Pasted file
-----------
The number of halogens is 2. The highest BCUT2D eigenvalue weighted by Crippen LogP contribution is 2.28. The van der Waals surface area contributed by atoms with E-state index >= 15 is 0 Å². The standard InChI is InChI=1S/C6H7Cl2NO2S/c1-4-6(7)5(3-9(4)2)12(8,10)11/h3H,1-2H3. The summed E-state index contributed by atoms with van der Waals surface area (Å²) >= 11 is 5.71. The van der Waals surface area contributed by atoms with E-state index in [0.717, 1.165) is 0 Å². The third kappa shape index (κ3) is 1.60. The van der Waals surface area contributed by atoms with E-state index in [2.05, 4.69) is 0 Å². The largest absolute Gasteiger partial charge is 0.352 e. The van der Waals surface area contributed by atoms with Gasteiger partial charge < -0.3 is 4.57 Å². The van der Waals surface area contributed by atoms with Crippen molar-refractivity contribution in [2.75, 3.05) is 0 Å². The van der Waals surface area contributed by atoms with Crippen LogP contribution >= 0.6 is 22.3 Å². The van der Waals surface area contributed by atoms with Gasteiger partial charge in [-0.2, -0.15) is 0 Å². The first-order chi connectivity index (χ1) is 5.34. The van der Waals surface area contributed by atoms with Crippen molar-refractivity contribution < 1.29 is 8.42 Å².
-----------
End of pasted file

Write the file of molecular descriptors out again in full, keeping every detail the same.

The number of halogens is 2. The highest BCUT2D eigenvalue weighted by Crippen LogP contribution is 2.28. The van der Waals surface area contributed by atoms with E-state index >= 15 is 0 Å². The standard InChI is InChI=1S/C6H7Cl2NO2S/c1-4-6(7)5(3-9(4)2)12(8,10)11/h3H,1-2H3. The summed E-state index contributed by atoms with van der Waals surface area (Å²) >= 11 is 5.71. The van der Waals surface area contributed by atoms with E-state index in [0.717, 1.165) is 0 Å². The third kappa shape index (κ3) is 1.60. The van der Waals surface area contributed by atoms with E-state index in [2.05, 4.69) is 0 Å². The largest absolute Gasteiger partial charge is 0.352 e. The van der Waals surface area contributed by atoms with Gasteiger partial charge < -0.3 is 4.57 Å². The van der Waals surface area contributed by atoms with Crippen molar-refractivity contribution in [2.75, 3.05) is 0 Å². The van der Waals surface area contributed by atoms with Crippen LogP contribution >= 0.6 is 22.3 Å². The van der Waals surface area contributed by atoms with Gasteiger partial charge in [-0.2, -0.15) is 0 Å². The first-order chi connectivity index (χ1) is 5.34. The van der Waals surface area contributed by atoms with Crippen molar-refractivity contribution < 1.29 is 8.42 Å².